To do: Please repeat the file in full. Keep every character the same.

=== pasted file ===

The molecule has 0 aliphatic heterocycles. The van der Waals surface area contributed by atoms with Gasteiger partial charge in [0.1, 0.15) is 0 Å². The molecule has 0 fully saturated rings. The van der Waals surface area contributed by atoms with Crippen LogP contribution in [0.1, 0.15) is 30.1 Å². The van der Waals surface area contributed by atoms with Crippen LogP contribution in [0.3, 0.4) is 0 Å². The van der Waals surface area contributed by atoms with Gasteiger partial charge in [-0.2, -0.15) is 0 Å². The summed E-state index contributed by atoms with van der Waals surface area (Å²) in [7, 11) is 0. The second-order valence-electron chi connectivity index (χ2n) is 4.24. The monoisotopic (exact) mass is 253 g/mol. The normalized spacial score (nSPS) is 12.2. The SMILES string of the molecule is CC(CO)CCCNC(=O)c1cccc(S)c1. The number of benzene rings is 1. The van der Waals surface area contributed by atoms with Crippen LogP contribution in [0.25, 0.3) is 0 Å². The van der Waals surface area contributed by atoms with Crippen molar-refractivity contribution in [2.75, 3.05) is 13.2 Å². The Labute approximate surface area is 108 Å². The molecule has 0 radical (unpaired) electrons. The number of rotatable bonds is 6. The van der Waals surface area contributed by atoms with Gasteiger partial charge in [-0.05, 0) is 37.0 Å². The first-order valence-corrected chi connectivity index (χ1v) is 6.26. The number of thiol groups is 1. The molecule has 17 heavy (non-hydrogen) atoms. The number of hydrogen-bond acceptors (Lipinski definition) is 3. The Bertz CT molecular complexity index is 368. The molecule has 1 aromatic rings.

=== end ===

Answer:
The molecule has 0 aliphatic heterocycles. The van der Waals surface area contributed by atoms with Gasteiger partial charge in [0.1, 0.15) is 0 Å². The molecule has 0 fully saturated rings. The van der Waals surface area contributed by atoms with Crippen LogP contribution in [0.1, 0.15) is 30.1 Å². The van der Waals surface area contributed by atoms with Crippen LogP contribution in [0.3, 0.4) is 0 Å². The van der Waals surface area contributed by atoms with Gasteiger partial charge in [-0.2, -0.15) is 0 Å². The summed E-state index contributed by atoms with van der Waals surface area (Å²) in [7, 11) is 0. The second-order valence-electron chi connectivity index (χ2n) is 4.24. The monoisotopic (exact) mass is 253 g/mol. The normalized spacial score (nSPS) is 12.2. The SMILES string of the molecule is CC(CO)CCCNC(=O)c1cccc(S)c1. The number of benzene rings is 1. The van der Waals surface area contributed by atoms with Crippen LogP contribution in [0.25, 0.3) is 0 Å². The van der Waals surface area contributed by atoms with Crippen molar-refractivity contribution in [2.75, 3.05) is 13.2 Å². The Labute approximate surface area is 108 Å². The molecule has 0 radical (unpaired) electrons. The number of rotatable bonds is 6. The van der Waals surface area contributed by atoms with Gasteiger partial charge in [-0.05, 0) is 37.0 Å². The first-order valence-corrected chi connectivity index (χ1v) is 6.26. The number of thiol groups is 1. The molecule has 17 heavy (non-hydrogen) atoms. The number of hydrogen-bond acceptors (Lipinski definition) is 3. The Bertz CT molecular complexity index is 368. The molecule has 1 aromatic rings.